The Parliamentary Commissioner for the Environment, Jan
Wright, is no friend of the establishment. She made herself
unpopular with the Government in her vocal opposition to
mining of the conservation estate; she has raised the red
flag over Solid Energy's plans for lignite extraction; she
opposed the former Labour-led government's policies on
So what is she doing not only endorsing the Department of
Conservation's use of 1080 poison, but advocating for an
extension of the same? There is, after all, considerable and
vocal opposition to the blanket use of the pest control
That opposition is based on a number of factors including
1080 is toxic to placental mammals other than those at which
the poison is aimed, and in particular it is harmful to
humans, dogs and deer if ingested in sufficient
concentrations; it is argued it does not work - that it kills
the very species, our native birdlife, it is applied to
protect; that it kills insects; and that it poses an
insidious threat to human health through potential
infiltration and pollution of soil and the water table.
There is some truth in all this. It is true, for instance,
that in years past 1080 aerial drops have been conducted with
less than pinpoint accuracy and at dosage rates that far
exceed those now deemed sufficient for purpose.
In some areas, and on some past occasions, birdlife has been
observed to decrease following heavy and unmitigated aerial
drops. And like all other chemical agents, 1080 can and will
leach into the soil and groundwater, or lie on the surface
posing risks to dogs and deer.
But more recent usage, managed with sophisticated GPS
technology for accuracy of coverage, and smaller more
precisely attuned dosages avoids many of these problems.
Trials have shown that by and large bird life is unaffected
directly by such drops.
And controlled applications of 1080 augmented by trapping, as
opposed to trapping alone in adjacent valleys - aimed at
eradicating predator life - have shown a vast disparity in
the resultant population densities of threatened birdlife in
favour of the poison.
Its supporters, of which there are many, point out that
unlike other poisons, 1080 breaks down rapidly in the
environment and that, while certainly toxic, huge quantities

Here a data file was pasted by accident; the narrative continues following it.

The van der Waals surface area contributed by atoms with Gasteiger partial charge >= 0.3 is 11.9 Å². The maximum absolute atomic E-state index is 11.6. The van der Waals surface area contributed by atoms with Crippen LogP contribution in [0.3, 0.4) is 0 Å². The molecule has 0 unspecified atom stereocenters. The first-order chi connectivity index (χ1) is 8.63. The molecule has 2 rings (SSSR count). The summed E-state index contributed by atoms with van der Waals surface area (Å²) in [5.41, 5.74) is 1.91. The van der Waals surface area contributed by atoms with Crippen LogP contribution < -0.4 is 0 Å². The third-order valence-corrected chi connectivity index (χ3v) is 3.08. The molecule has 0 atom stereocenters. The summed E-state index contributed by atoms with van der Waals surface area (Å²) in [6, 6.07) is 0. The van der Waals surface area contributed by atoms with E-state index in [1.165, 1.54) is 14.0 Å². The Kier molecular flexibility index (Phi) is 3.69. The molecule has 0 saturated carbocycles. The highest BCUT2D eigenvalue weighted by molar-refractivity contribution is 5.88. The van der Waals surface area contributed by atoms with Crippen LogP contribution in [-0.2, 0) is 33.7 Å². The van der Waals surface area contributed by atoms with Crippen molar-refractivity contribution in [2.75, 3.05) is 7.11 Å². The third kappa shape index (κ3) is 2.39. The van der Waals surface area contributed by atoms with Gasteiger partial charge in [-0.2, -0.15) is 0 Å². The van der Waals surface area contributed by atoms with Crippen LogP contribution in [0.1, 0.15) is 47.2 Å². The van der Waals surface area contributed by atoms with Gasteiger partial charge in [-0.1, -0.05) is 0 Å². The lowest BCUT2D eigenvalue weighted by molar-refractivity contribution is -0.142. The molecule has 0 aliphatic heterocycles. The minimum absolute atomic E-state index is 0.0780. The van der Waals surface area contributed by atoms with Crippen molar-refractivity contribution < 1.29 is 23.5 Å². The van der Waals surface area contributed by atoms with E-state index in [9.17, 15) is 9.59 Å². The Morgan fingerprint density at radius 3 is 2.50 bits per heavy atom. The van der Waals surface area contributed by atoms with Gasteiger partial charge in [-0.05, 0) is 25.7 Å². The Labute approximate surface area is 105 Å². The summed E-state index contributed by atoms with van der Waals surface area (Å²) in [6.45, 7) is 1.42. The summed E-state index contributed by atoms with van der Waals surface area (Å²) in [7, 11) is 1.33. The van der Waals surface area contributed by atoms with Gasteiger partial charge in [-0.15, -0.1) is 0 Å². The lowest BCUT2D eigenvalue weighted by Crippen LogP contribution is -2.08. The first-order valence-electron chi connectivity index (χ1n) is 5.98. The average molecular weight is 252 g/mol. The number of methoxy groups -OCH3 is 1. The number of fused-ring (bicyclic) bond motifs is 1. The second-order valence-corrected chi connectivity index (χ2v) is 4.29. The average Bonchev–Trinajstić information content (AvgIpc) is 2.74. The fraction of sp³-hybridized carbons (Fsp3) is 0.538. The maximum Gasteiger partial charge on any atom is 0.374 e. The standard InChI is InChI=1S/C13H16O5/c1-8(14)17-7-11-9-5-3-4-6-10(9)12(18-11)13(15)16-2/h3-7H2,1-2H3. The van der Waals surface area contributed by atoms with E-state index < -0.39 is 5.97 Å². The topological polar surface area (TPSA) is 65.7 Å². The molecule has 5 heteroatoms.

of contaminated plant or animal would have to be consumed to
cause significant human harm.
They say that its optimal use is much better understood than
in the bad old days of vast overdosing in pursuit of the
rabbit control for which it was first introduced.
Having studied the evidence for and against the use of 1080
in New Zealand, Ms Wright is unequivocal in her report: there
is no suitable alternative. Failure to sustain, indeed
increase, its use will see our forests eventually fall
At stake to the predations of predominantly possums, rats and
stoats is not only our flora but much of our native fauna,
which faces extinction unless there is successful
The breeding cycle and fecundity of these predators reads
like a horror story, swelling populations uncontrollably.
Over time, kakapo, mohua, kereru, kokako, kiwi, saddlebacks,
parakeets and many other species stand little chance against
Ms Wright's report will not, of course, convince everyone,
but it has united in support of continued 1080 use a number
of unlikely bedfellows: the National Party, the Labour Party,
the Green Party, Federated Farmers and Forest and Bird to
name just a few.
Ranged against her are a number of individuals and
organisations convinced of the poison's inefficacy, including
United Future's Peter Dunne who, long aligned to outdoor
sporting interests such as deer hunters, has been claiming
his own expertise in the matter, insisting 1080 does not
Introduced predators are destroying our native forests and
much of the precious wildlife within them (to say nothing of
the bovine Tb threat from wild animal pests to our
Ms Wright's report is a timely corrective, and 1080 the most
effective and least environmentally corrosive of all the
weapons at the disposal of those to whom we entrust the
safeguarding of our heritage. That is not to say alternatives
to 1080 should not be sought or developed, but for now the
message is clear: use it or risk losing our natural and
native heritage forever.